Viet Nam Country Dialogue 2004
November 20, 2004
United Nations Development Programme (UNDP) New York, New York, United States
Since the start of the economic reform program doi moi (renovation) in 1989, Viet Nam has experienced consistently high growth rates and extraordinary achievements in poverty reduction. The country is on a steady path of integration into the world economy and is currently negotiating its terms of accession to the WTO.
As a part of its Country Dialogue program, the Initiative for Policy Dialogue (IPD) organized a third visit to Viet Nam in November 2004, in partnership with UNDP, which provided financial and logistical support. The IPD team was comprised of Joseph Stiglitz, President of IPD Anya Schiffrin, Head of the IPD Journalism Program, and Robin Burgess, from the London School of Economics. This Dialogue was a follow-up to IPD's two previous Country Dialogues in Viet Nam, in 2001 and 2002.
United Nations Development Programme (UNDP)
New York, New York, United States
The dialogue took place at the eve of the second Socio-Economic Development Plan (SEDP) for 2006-2010, and preceded the twelfth donors Consultative Group Meeting. Professor Stiglitz and Professor Burgess gave lectures at universities in Ho Chi Minh City, Da Nang and Hanoi, including lectures at the Media Department of the National University of Hanoi. The IPD team met with the Prime Minister's Research Council, the Economic Commission of the Central Party Committee, the Deputy Prime Minister Nguyen Tan Dung and other key government officials. The IPD team also held meetings with the donor community and representatives of Vinafood, Viet Nam's southern food corporation.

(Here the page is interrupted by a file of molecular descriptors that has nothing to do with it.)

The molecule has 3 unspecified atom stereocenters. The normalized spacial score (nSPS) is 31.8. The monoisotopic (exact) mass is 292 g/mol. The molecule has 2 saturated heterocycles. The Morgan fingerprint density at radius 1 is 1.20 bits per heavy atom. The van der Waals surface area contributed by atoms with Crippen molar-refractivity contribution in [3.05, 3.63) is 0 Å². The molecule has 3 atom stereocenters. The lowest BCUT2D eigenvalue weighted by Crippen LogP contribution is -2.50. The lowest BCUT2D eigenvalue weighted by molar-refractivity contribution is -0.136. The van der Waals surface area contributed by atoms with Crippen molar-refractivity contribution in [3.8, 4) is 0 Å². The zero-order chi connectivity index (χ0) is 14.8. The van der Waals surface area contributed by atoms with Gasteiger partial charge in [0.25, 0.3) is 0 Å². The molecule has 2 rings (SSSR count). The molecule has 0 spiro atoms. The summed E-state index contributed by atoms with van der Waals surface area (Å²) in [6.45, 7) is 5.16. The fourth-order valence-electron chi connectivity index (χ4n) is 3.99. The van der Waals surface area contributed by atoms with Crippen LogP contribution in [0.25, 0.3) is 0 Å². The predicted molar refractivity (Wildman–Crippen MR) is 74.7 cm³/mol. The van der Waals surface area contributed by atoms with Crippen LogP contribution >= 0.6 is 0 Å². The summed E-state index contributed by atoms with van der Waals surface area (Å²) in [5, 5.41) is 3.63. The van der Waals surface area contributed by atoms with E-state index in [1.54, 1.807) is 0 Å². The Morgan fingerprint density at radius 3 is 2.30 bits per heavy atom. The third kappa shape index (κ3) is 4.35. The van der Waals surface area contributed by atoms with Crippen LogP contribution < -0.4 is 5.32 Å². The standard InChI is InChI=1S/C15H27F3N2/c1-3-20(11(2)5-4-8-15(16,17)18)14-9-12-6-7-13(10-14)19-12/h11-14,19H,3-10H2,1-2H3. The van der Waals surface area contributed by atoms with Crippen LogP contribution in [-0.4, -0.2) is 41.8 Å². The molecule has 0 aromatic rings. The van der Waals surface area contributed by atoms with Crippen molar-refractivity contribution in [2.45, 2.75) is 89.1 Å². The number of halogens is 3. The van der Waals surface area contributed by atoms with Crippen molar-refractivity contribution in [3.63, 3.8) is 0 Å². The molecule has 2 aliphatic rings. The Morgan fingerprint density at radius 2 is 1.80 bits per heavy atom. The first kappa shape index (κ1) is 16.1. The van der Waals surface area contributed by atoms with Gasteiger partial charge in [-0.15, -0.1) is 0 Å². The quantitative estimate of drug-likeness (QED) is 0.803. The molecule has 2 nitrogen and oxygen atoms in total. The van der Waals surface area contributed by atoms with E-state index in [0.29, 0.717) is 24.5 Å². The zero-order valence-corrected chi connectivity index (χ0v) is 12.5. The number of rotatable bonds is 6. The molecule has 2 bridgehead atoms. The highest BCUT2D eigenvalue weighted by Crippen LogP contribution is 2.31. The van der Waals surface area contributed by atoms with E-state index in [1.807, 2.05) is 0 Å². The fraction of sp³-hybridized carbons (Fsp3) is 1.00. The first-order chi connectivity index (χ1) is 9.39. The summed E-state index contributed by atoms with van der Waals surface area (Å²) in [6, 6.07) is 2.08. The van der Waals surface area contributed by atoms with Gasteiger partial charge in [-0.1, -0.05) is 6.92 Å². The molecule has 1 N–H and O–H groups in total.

Viet Nam is a country transitioning from a central planning to a market economy. The central issues discussed included the right balance between the state and the market, the role of government intervention in the economy, and the appropriate approach to economic planning during transition. The topics of international economic integration, in particular WTO accession, structural change and inclusive growth, were debated at length. The accountability of civil servants and the role of the media in political and economic processes were also brought to the fore during the dialogue. The IPD team supplemented traditional thinking on many of Viet Nam's policy issues by encouraging participants to voice divergent views and engage in extensive debate.